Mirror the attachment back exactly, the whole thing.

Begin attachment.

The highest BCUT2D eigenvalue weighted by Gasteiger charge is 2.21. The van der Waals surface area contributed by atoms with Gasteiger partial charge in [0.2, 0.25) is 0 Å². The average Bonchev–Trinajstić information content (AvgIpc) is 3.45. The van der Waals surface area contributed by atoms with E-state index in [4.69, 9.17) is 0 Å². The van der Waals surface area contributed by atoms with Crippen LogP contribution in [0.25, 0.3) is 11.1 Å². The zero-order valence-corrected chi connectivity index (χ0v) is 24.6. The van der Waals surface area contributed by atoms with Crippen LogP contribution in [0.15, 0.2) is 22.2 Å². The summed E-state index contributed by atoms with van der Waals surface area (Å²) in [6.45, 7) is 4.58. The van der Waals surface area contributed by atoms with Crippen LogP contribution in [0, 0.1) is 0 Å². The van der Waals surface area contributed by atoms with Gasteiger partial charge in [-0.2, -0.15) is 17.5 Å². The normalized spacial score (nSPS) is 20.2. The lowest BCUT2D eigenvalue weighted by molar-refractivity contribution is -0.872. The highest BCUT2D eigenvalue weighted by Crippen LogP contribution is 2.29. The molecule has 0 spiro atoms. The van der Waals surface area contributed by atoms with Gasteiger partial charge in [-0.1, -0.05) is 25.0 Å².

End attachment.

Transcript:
The highest BCUT2D eigenvalue weighted by Gasteiger charge is 2.21. The van der Waals surface area contributed by atoms with Gasteiger partial charge in [0.2, 0.25) is 0 Å². The average Bonchev–Trinajstić information content (AvgIpc) is 3.45. The van der Waals surface area contributed by atoms with E-state index in [4.69, 9.17) is 0 Å². The van der Waals surface area contributed by atoms with Crippen LogP contribution in [0.25, 0.3) is 11.1 Å². The zero-order valence-corrected chi connectivity index (χ0v) is 24.6. The van der Waals surface area contributed by atoms with Crippen LogP contribution in [0.15, 0.2) is 22.2 Å². The summed E-state index contributed by atoms with van der Waals surface area (Å²) in [6.45, 7) is 4.58. The van der Waals surface area contributed by atoms with Crippen LogP contribution in [0, 0.1) is 0 Å². The van der Waals surface area contributed by atoms with Gasteiger partial charge in [-0.2, -0.15) is 17.5 Å². The normalized spacial score (nSPS) is 20.2. The lowest BCUT2D eigenvalue weighted by molar-refractivity contribution is -0.872. The highest BCUT2D eigenvalue weighted by Crippen LogP contribution is 2.29. The molecule has 0 spiro atoms. The van der Waals surface area contributed by atoms with Gasteiger partial charge in [-0.1, -0.05) is 25.0 Å².